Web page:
Not so fast. 

A quick study in Roman Catholicism will show that (1)practicing Catholics have a very high view of the Bible, believing it to be the inerrant word of God, (2) that faith is a necessary part of salvation, (3)that you cannot simply “work” your way to heaven, apart from the grace of God, (4) that the infallibility of the pope is not absolute and inherent, but  limited to certain applications and contexts, (5) that saints are never to be worshiped, and (6) that (most) Catholics don’t see apparitions of Mary during their morning breakfast. 

In fact, it might surprise some Protestants to realize on how many things we do agree on: the divine and human nature of Christ, the virgin birth, the bodily resurrection, etc. The entire Apostles Creed could be agreed upon by many Catholics and Protestants alike. 

So where does that leave us? Can we all climb comfortably back inside that big tent? 

Again, not so fast! 

The fundamental difference between Roman Catholicism, and orthodox Protestantism is found in the Reformers’ favorite word: sola, or “alone”. The easy, and admittedly over-simplified way to view the two faiths is through the lense of the Reformation’s five Solas

Orthodox Protestants: Saved by grace alone, through faith alone, in Christ alone. Special revelation is found in scripture alone, and glory is due to God alone.  

Catholics: Saved by grace, through faith, in Christ. Special revelation is found in the scripture, and glory is due to God.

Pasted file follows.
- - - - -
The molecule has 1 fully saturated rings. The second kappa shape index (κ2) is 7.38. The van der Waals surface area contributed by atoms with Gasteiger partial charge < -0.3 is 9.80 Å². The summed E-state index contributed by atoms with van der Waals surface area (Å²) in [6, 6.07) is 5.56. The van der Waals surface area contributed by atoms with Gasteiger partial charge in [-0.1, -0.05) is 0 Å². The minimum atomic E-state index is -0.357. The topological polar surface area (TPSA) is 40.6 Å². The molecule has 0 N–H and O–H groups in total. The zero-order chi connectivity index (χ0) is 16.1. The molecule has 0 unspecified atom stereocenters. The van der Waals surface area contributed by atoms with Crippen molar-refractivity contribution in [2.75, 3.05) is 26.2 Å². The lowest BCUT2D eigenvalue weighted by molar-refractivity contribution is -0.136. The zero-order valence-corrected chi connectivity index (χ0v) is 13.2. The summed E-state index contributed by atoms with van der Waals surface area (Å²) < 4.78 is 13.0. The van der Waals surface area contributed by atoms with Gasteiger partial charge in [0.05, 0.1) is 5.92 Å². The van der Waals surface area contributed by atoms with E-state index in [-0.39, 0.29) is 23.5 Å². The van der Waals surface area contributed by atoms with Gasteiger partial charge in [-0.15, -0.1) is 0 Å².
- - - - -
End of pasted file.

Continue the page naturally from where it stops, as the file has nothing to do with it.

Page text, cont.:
When Protestants try to accentuate the differences between the two faiths through false caricatures, it only diminishes their credibility when entering into honest and meaningful debate. There are enough core differences between the two faiths based on that single word “alone”, to warrant a vigorous dialogue: no embellishment is necessary. 

“That’s weird” 

As a hard-core Protestant with many Catholic friends, I sometimes find myself it that awkward position of defending Catholics against Protestant attacks. A conversation I had with another Protestant last year went something like this: 

Friend: “The Eucharist…you realize they believe that the bread and wine actually turn into Christ’s body and blood?!” 

Me: “Yeah?” 

Friend: “That’s weird.” 

Me: “So is the doctrine of the trinity.” 

Friend: “Hmmm….” 

My point was not to defend the doctrine of transubstantiation (which I do find deeply troubling), rather, I was trying to point out that the knee jerk reaction to reject Catholic doctrine, simply because “it’s weird”, does not make for good apologetics. Let’s face it, from a worldly perspective much of our faith is outside the realms of “normal”: the story of creation: weird. Parting of the Red Sea: weird. The virgin birth: weird.  

In the realm of theology, “weird” is not sufficient grounds for heresy. If we are going to engage in meaningful discussion, it’s time to approach the art and science of biblical interpretation a little more seriously. 

Trifles 

Ask the average Protestant for their thoughts on Catholicism, and chances are they will list off criticisms, regarding the practice of confession, “worshiping” Mary, praying to the saints, priests not being able to marry, too many sacraments, etc., etc. In essence, it is the outward tradition that stands out to the average Protestant, rather than the core beliefs behind the traditions. 

It is interesting that the reformer himself, Martin Luther, would come to refer to such controversies (purgatory, the Papacy, indulgences) as “trifles”–interesting because it was the very practice of indulgences which ignited Luther’s fervor  in the first place. But Luther came to realize that his trouble with the teachings of Rome went much deeper than the issue of indulgences.